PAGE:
LastPass is one of the most recognizable names in password management. The free version has more features than some of the password managers you have to pay for. It can also be used on a range of devices, including Windows, Android, iOS, and macOS.

In this LastPass review, we’ll take a closer look at this password manager. We’ll look at the pros and cons of the service, the technical specifications, and the price. We’ll also look at security features. We’ll then go over how the password manager works and compare the service to a couple of other similar products. Now, let’s start this LastPass review by exploring some of the advantages of this service.

Pros and cons of LastPass

The biggest advantage that LastPass has is that the free version is feature-loaded. In fact, few free password managers can compete with it. LastPass has two-factor authentication, account inheritance, a strong password generator, automatic password change, and more.

There aren’t many cons to using LastPass. Some of the features are a little dated, though. This is particularly true of the Internet Explorer and Opera extensions. Although they updated the Chrome and Firefox extensions, they didn’t update the extensions for the other two browsers.

Technical specifications

LastPass works with Windows Vista, Windows XP, Linux, Mac OS, Windows 7, Windows 8, Windows 10, iOS, Android.

There are also extensions for Chrome, Opera, Firefox, Internet Explorer, and Safari. For the best functionality, use browsers that are up-to-date.

How LastPass Authenticator works

The company has its own app called LastPass Authenticator. It’s available for iOS and Android in their respective app stores.

With the authenticator, every time you log in, you’ll have to enter a one-time code that the app generates for you in addition to your Master Password.

Is LastPass safe?

This part of the LastPass review will look at safety features. The vault uses AES-256-bit encryption, which is considered one of the strongest ciphers you can use.

With multi-factor authentication and solid password strength, it’s one of the safest password managers out there. LastPass has only ever had one security incident in its ten-year history. Nevertheless, in this security incident, the hacker still didn’t manage to break through the encryption.

There have been no incidents since 2015. Even when security is threatened, this encryption is strong enough to withstand most unwanted activity.

How to use LastPass

On the LastPass website, you’ll see a link to create a free account. When you click this link, the service will install as an extension on your default browser. Now, launch the extension. Subsequently, tutorials will walk you through the process of creating an account.

You’ll need to enter your email address.

Next, you’ll have to create a unique Master Password. Choose a password that is strong but easy to remember.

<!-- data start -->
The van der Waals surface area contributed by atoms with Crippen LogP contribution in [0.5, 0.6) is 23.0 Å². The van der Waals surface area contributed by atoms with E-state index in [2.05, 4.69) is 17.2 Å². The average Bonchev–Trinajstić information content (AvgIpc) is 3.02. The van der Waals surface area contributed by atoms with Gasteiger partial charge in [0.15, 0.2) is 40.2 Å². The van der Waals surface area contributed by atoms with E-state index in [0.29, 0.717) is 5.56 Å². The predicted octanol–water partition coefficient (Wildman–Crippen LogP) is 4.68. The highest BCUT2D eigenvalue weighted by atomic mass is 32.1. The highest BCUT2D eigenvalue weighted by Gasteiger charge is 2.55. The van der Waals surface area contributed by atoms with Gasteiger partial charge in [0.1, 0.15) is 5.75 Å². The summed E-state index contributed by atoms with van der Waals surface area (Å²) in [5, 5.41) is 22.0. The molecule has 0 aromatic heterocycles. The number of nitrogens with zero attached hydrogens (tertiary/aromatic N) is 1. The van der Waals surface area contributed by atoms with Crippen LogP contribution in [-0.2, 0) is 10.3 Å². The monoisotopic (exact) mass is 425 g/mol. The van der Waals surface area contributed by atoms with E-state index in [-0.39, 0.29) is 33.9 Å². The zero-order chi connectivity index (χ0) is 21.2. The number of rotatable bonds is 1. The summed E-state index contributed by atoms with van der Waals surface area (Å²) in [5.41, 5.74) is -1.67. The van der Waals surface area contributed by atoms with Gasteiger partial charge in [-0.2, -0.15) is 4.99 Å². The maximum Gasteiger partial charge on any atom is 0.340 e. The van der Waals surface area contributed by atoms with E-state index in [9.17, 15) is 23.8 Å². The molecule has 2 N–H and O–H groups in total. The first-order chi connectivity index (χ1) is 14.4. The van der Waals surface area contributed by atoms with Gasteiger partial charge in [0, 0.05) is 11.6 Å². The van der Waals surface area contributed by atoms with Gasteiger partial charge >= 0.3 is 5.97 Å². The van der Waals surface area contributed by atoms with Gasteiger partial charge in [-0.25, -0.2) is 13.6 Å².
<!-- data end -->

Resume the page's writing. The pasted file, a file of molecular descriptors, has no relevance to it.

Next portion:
When the account is set up, you’ll be able to import passwords from your browser. LastPass will also turn off password capture that might be enabled on your browser. The truth is, you want this disabled because it can interfere with the third-party password manager.

LastPass pricing

LastPass is free. However, there’s a premium version that costs $2.00 a month and family package that costs $4.00 a month.

The paid version has more backup and sharing options. Nevertheless, the free version will suffice for most people in general.

How LastPass compares to other password managers

LastPass vs Dashlane

 

LastPassDashlane
Two-factor authenticationYesYes
Automatic fill of web formsYesYes
Password strength reportYesYes
Secure sharingYesYes
SynchronizationMacOS, Windows, Linux, Chrome, iOS, AndroidAndroid, iOS, Windows, Mac, Linux

LastPass vs 1password

 

LastPass1password
Two-factor authenticationYesYes
Automatic fill of web formsYesYes
Password strength reportYesNo
Secure sharingYesOnly in the Family and Team editions
SynchronizationMacOS, Windows, Linux, Chrome, iOS, AndroidAndroid, iOS, Windows, Mac, Web, Linux

LastPass vs KeePass

 

LastPassKeePass
Two-factor authenticationYesYes
Automatic fill of web formsYesNo
Password strength reportYesNo
Secure sharingYesNo. There is a plug-in to get one though
SynchronizationMacOS, Windows, Linux, Chrome, iOS, AndroidWindows, Mac, Linux

LastPass vs Google Smart Lock

 

LastPassGoogle Smart Lock
Two-factor authenticationYesYes
Automatic fill of web formsYesNo
Password strength reportYesNo
Secure sharingYesNo
SynchronizationMacOS, Windows, Linux, Chrome, iOS, AndroidAndroid, Chrome

LastPass is most comparable to Dashlane. Both offer just about everything most people will want from a password management service. However, Dashlane costs more.

1password is another good option, but you won’t be able to share passwords as easily. You also get better password strength reports with the previous two options.

Google Smart Lock can be a useful product for Chrome and Android users, but doesn’t offer the same versatility as LastPass. For example, you can’t perform secure password sharing and there’s no strength report either. To top it all, it doesn’t even do automatic web form filling.

Conclusion of our LastPass Review

Overall, LastPass is one of the best password managers. It has all the features we want out of a password manager, such as multi-factor authentication, password capture and replay, secure sharing, automatic web form filling, and an encrypted vault.

The service also has great compatibility and works across most devices. Few other password managers can match LastPass. We find it to be a great value.